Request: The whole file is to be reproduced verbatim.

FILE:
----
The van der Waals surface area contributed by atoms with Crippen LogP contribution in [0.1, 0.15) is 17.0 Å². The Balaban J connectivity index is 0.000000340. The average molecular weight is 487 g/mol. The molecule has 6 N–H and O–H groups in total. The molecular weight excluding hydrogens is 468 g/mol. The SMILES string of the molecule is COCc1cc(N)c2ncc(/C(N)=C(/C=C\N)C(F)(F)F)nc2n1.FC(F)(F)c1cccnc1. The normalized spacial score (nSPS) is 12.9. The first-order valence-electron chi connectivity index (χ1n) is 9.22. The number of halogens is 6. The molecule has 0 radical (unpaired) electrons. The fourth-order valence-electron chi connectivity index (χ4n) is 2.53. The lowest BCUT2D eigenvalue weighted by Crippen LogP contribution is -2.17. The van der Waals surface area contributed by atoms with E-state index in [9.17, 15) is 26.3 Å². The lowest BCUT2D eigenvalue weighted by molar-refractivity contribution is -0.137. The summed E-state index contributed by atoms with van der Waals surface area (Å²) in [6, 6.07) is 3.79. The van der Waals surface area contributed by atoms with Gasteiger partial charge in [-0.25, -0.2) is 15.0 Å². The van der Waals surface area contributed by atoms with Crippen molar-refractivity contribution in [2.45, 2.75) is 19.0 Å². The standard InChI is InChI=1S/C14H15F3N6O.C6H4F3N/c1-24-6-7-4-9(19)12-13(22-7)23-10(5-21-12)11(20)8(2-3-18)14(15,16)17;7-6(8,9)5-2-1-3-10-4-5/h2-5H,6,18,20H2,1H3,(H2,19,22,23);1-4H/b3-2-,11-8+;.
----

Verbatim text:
The van der Waals surface area contributed by atoms with Crippen LogP contribution in [0.1, 0.15) is 17.0 Å². The Balaban J connectivity index is 0.000000340. The average molecular weight is 487 g/mol. The molecule has 6 N–H and O–H groups in total. The molecular weight excluding hydrogens is 468 g/mol. The SMILES string of the molecule is COCc1cc(N)c2ncc(/C(N)=C(/C=C\N)C(F)(F)F)nc2n1.FC(F)(F)c1cccnc1. The normalized spacial score (nSPS) is 12.9. The first-order valence-electron chi connectivity index (χ1n) is 9.22. The number of halogens is 6. The molecule has 0 radical (unpaired) electrons. The fourth-order valence-electron chi connectivity index (χ4n) is 2.53. The lowest BCUT2D eigenvalue weighted by Crippen LogP contribution is -2.17. The van der Waals surface area contributed by atoms with E-state index in [9.17, 15) is 26.3 Å². The lowest BCUT2D eigenvalue weighted by molar-refractivity contribution is -0.137. The summed E-state index contributed by atoms with van der Waals surface area (Å²) in [6, 6.07) is 3.79. The van der Waals surface area contributed by atoms with Gasteiger partial charge in [-0.25, -0.2) is 15.0 Å². The van der Waals surface area contributed by atoms with Crippen molar-refractivity contribution in [2.45, 2.75) is 19.0 Å². The standard InChI is InChI=1S/C14H15F3N6O.C6H4F3N/c1-24-6-7-4-9(19)12-13(22-7)23-10(5-21-12)11(20)8(2-3-18)14(15,16)17;7-6(8,9)5-2-1-3-10-4-5/h2-5H,6,18,20H2,1H3,(H2,19,22,23);1-4H/b3-2-,11-8+;.